Where is Dunfermline? Does it have anything to do with Dundee, Forfar, Scotland?

+3 votes

I'm trying to enter my 3x great grandfather from Dundee, Forfar, Scotland and I came across a man of the same name-- rather common-- in Dunfermline. Should I bother deepening the search?  I'm not common with names in Scotland or England.  As much as we are warned on this side of the pond to put the full name of the state out there, could the rest of you do the same?

WikiTree profile: Thomas Macdonald
in Genealogy Help by Judy Bramlage G2G6 Pilot (165k points)

5 Answers

+2 votes
Best answer
Dunfermline is in the historic county of Fife (aka Fifeshire) and the modern Unitary Authority of Fife.

Wikitree location: Dunfermline, Fife, Scotland

Dundee is in the historic county of Angus (aka Forfarshire, an earlier name for the same area) and the modern Unitary Authority of "Dundee City"

Wikitree location: Dundee, Forfarshire, Scotland.

It is extremely likely that Thomas MacDonald is a very common name and there may be tens of Thomas MacDonalds with the same birth year who were just born in the various parishes of Dundee (St. Andrew, St. Peter etc.)

As far as sizes go it is probably most helpful to think of two Scottish counties as being the same interrelationship as two US counties within the same state, especially a state with a small area such as Massachusetts.

The historic county of Fife was actually quite a large territory in relative terms to the others. And although the counties of Fife and Forfarshire are adjacent to one another (the River Tay being the boundary), Dunfermline is actually on the south side of the county near the River Forth (Wikipedia says the city centre is approx. 3 miles inland).
by Andrew Hunter G2G3 (4.0k points)
selected by Judy Bramlage
+3 votes
What I generally do is enter dundee to dunfermline into Google and it tells me the two locations are 48 miles apart.  That's more than a person could walk in a day, so unless this was recently, the two locations wouldn't have much cross pollenation.
by Stu Ward G2G6 Pilot (104k points)
My thanks for the answer...

My comment still stands that more depth is needed in added sites in other countries. Like we have, in general, city, county, state, United States. Could the rest of the world do the same
I agree.  Most countries have a state/province/county type structure.  It's not always that the names are so unique that this Google trick works. Sometimes the same town name is repeated in the next county.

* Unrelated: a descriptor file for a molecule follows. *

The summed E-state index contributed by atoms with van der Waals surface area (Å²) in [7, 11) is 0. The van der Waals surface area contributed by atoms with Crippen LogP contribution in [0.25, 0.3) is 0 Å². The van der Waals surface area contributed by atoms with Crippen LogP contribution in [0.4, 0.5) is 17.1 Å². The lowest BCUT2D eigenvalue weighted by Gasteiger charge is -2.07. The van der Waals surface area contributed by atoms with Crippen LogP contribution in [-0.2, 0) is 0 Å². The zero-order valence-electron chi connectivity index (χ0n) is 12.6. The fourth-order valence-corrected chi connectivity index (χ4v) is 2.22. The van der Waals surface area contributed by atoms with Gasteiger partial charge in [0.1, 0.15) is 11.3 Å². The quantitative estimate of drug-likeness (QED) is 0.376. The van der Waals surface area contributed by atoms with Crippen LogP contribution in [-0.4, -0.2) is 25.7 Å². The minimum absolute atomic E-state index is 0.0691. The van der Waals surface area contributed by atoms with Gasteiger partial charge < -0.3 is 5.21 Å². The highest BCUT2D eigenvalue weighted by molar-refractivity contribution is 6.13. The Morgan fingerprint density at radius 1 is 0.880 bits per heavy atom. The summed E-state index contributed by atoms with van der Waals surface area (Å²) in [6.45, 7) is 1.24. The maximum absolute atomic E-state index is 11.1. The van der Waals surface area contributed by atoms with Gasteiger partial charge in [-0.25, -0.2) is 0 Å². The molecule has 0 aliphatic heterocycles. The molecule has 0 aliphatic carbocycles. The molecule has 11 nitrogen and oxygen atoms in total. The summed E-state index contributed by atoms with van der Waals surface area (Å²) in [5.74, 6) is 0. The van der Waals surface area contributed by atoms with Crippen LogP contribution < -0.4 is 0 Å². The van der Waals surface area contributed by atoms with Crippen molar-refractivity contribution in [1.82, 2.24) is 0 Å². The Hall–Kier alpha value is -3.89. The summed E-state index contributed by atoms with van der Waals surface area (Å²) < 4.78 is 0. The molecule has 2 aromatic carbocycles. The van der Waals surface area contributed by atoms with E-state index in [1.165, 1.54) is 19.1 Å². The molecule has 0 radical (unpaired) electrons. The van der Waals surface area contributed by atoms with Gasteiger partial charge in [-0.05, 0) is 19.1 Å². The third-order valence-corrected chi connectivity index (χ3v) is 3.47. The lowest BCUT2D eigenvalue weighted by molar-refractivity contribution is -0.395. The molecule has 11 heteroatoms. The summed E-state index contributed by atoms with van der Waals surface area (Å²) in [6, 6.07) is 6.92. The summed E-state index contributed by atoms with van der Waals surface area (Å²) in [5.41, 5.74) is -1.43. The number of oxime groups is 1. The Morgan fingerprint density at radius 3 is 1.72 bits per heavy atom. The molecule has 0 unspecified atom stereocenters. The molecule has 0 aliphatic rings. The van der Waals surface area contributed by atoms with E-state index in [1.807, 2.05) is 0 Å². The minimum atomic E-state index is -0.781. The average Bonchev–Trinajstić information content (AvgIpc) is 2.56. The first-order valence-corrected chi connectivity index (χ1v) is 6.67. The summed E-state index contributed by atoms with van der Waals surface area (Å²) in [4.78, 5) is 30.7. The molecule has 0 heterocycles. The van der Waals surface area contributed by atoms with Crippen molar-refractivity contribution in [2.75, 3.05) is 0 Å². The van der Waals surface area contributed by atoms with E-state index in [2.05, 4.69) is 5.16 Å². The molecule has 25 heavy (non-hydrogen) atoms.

Just like Americans forget to do things, others do as well. Prior to today, the last update to this profile was 2 years ago.
I take it....
My Donalds actually come from that area there is actually alot of " of cross pollination".  Over a greater distance than 48 miles.
+6 votes
Dumferline is a lovely little town on the train line from Edinburgh to St. Andrews. There is a beautiful abbey there standing beside the ruins of an older abbey dating back to the 1400's  where allegedly Robert the Bruce's heart is buried after being brought back from the Crusades by the Douglas', his loyal knights. The cemetery has many stones from the 1600 and 1700's with many of the Douglas family buried there. The town is also the birthplace of Andrew Carnegie and there are tours of his home. I was luck enough to have a private tour of the abbey grounds when visiting there with my mother in 1990. Being descendants of the Douglas's, it was one of those "meant to be" times when the train had to stop there for repairs.
by Marjorie Luce G2G2 (2.6k points)
+1 vote
It's customary just to say Dundee, Scotland, without a county.  Also Aberdeen, Glasgow, Edinburgh.  WikiTree's categories follow that convention.
by Living Horace G2G6 Pilot (575k points)
But not for small towns surely
Just the 4 biggest cities.
+2 votes
I look at modes of transportation available and the time to cross that distance.  Generally people did move around in history.  

48 miles is not that far away.  

By horse or cart it would take 1 to 2 days depending on gait  


Rural areas had on-going commerce with coastal areas as early as the 1600s that I can document from my own Scottish family.  

Trains came into play in the 1800s.  Modern trains https://www.thetrainline.com/train-times/dundee-to-dunfermline-town are 1 to 2 hours.  So even if that time were doubled or tripled it is still very doable. This shows Dundee and Dumferline were already established train lines in 1849. https://books.google.com/books?id=bZ9bAAAAQAAJ&pg=PA224&lpg=PA224&dq=Dundee+to+Dumferline+by+boat&source=bl&ots=DQF-eZP2QK&sig=3g7Rm43Di7cXOfIkIIsgJr21pk8&hl=en&sa=X&ved=2ahUKEwi7mKLF15DdAhUEeKwKHTBNB0k4ChDoATADegQIBxAB#v=onepage&q&f=false

https://www.rome2rio.com/map/Dundee/Dunfermline  you could go by boat

http://ports.com/sea-route/#/?a=3093&b=15366&c=Port%20of%20Dundee,%20United%20Kingdom&d=North%20Queensferry%20Harbour,%20United%20Kingdom   from Dundee harbor the North Queensferry is .about 7 hours at 10 knots.  Then a short ride up to Dumferline.  There might be closer ports.

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